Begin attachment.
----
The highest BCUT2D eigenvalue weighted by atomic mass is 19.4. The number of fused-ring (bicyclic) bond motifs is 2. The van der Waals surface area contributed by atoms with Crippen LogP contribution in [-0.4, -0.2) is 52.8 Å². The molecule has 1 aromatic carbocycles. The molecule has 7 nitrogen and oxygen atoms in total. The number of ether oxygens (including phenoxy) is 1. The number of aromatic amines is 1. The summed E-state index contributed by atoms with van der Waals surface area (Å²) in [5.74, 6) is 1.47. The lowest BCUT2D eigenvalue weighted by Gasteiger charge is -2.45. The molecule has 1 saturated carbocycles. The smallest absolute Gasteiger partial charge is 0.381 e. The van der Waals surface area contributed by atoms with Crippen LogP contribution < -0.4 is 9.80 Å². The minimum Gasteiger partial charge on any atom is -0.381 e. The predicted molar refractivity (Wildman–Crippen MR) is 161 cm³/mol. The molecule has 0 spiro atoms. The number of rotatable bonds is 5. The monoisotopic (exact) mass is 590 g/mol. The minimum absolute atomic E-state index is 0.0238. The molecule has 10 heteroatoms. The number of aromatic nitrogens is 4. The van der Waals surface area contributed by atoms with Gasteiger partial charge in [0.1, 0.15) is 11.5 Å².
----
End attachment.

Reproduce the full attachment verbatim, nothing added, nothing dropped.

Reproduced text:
The highest BCUT2D eigenvalue weighted by atomic mass is 19.4. The number of fused-ring (bicyclic) bond motifs is 2. The van der Waals surface area contributed by atoms with Crippen LogP contribution in [-0.4, -0.2) is 52.8 Å². The molecule has 1 aromatic carbocycles. The molecule has 7 nitrogen and oxygen atoms in total. The number of ether oxygens (including phenoxy) is 1. The number of aromatic amines is 1. The summed E-state index contributed by atoms with van der Waals surface area (Å²) in [5.74, 6) is 1.47. The lowest BCUT2D eigenvalue weighted by Gasteiger charge is -2.45. The molecule has 1 saturated carbocycles. The smallest absolute Gasteiger partial charge is 0.381 e. The van der Waals surface area contributed by atoms with Crippen LogP contribution < -0.4 is 9.80 Å². The minimum Gasteiger partial charge on any atom is -0.381 e. The predicted molar refractivity (Wildman–Crippen MR) is 161 cm³/mol. The molecule has 0 spiro atoms. The number of rotatable bonds is 5. The monoisotopic (exact) mass is 590 g/mol. The minimum absolute atomic E-state index is 0.0238. The molecule has 10 heteroatoms. The number of aromatic nitrogens is 4. The van der Waals surface area contributed by atoms with Gasteiger partial charge in [0.1, 0.15) is 11.5 Å².